Dear Thay, dear Sangha, My heartfelt thanks to Sister Jewel and Brother Phap Ho for serving as guest editors for this issue on climate change and for sharing wonderful insights in the editorials below. It has been a deeply nourishing and joyful collaboration.
– Natascha Bruckner, True Ocean of Jewels
Dear Thay, dear Sangha,
I am deeply grateful for the invitation to join in the crafting of this issue as guest editor. Engaging with all the contributions has helped me “use my Sangha eyes” to see and understand climate change from many different angles, and in processing all the diverse insights, to even use my “Sangha stomach” as we digest and integrate together a clearer purpose and direction for our lives in response to our global crisis. All the articles inspired me with the vast variety of ways we can intelligently, compassionately, and joyfully reduce the Earth’s suffering. One author has committed to planting one tree each year for the rest of his life. Several articles detail how, as practitioners and as Sanghas, we can bring mindfulness into our activism, and others show us how we can bring our engagement with society into our mindfulness practice, including what we choose to eat for dinner. From stories of reverent, nonviolent birth practices to allowing sisterhood and brotherhood to be the foundation of our social activism, from planting a rainforest in Mexico to starting a residential mindfulness community in the UK, we hear in each author the echo of a sentence in Thay’s Dharma talk here, “Love is fulfilling.” And it is this fulfillment that gives us energy, creativity, and courage to go forward, even if we cannot know the final outcome of our actions.
We are delighted by the wide range of contributors and perspectives, and we think you will appreciate the diversity of voices: children, young Wake Up practitioners, folks from Sanghas in Africa, people of color, monastics, practitioners from other traditions, as well as writers and thinkers working outside of a Buddhist framework. Their unique efforts unite us all in creating a new story of oneness, wholeness, sustainability, and ease, for us, all species, and our beloved Mother Earth.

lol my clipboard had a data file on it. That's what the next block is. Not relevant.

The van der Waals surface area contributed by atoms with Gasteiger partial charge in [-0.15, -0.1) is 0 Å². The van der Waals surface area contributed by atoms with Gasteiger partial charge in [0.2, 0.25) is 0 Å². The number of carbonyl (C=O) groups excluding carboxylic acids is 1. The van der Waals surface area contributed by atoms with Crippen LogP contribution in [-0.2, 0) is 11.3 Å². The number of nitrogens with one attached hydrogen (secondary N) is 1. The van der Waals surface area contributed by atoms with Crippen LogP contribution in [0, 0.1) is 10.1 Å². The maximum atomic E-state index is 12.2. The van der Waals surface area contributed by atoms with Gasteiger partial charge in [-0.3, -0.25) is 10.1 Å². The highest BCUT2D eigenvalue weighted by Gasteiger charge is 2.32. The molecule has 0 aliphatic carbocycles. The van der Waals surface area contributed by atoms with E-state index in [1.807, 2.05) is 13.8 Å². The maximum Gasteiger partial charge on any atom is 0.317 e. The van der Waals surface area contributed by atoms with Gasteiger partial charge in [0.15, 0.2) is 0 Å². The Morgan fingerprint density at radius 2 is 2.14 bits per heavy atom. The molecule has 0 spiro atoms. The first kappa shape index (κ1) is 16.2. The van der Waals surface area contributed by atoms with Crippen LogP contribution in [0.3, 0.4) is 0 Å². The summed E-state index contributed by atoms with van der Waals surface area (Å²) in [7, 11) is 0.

May this offering help heal and preserve our precious planet.
I try to frame my practice and engagement in Earth Holding practice and climate change issues as a great opportunity and catalyst to grow understanding and love. We don’t have the time and luxury to play with our little toys in our small and separated world anymore. Actually this does not make us very happy anyway. We are invited by the suffering caused by humans to the Earth, our ecosystem, and many living beings, to wake up and to come together. I also clearly recognize that climate change issues are deeply connected with peace and social justice issues; interbeing can be seen everywhere. The easy part of this practice is to recognize the ignorant and greedy behaviors of humanity. A more challenging aspect is to stay open to our deep emotional response to our situation and open to love and acceptance. For me it is also too late to judge and blame politicians, CEOs, or bankers for our predicament. I feel no energy behind taking sides in partisan conflicts. The inspiration and energy for me comes from the potential to help our society and our world transform into a more just, loving, and sustainable one. This path can be scary, though, because we are not confident that we know how to be the change we want to see. We also do not know if there is a realistic chance to help a collective awakening take place. Moment to moment, do we have a choice? Where is our deep aspiration and love leading us? Can we not hear the calling of love and understanding from deep in our heart, inviting us to be an instrument of healing in this troubled time? Being part of the editorial team for this issue has been an expression of staying on the path, of learning and growing as a Sangha. To hear the different stories from our widespread Sangha and beyond offers me a clear and solid source of refuge. I am looking forward to continuing our journey together in the spirit of “I have arrived, I am home.”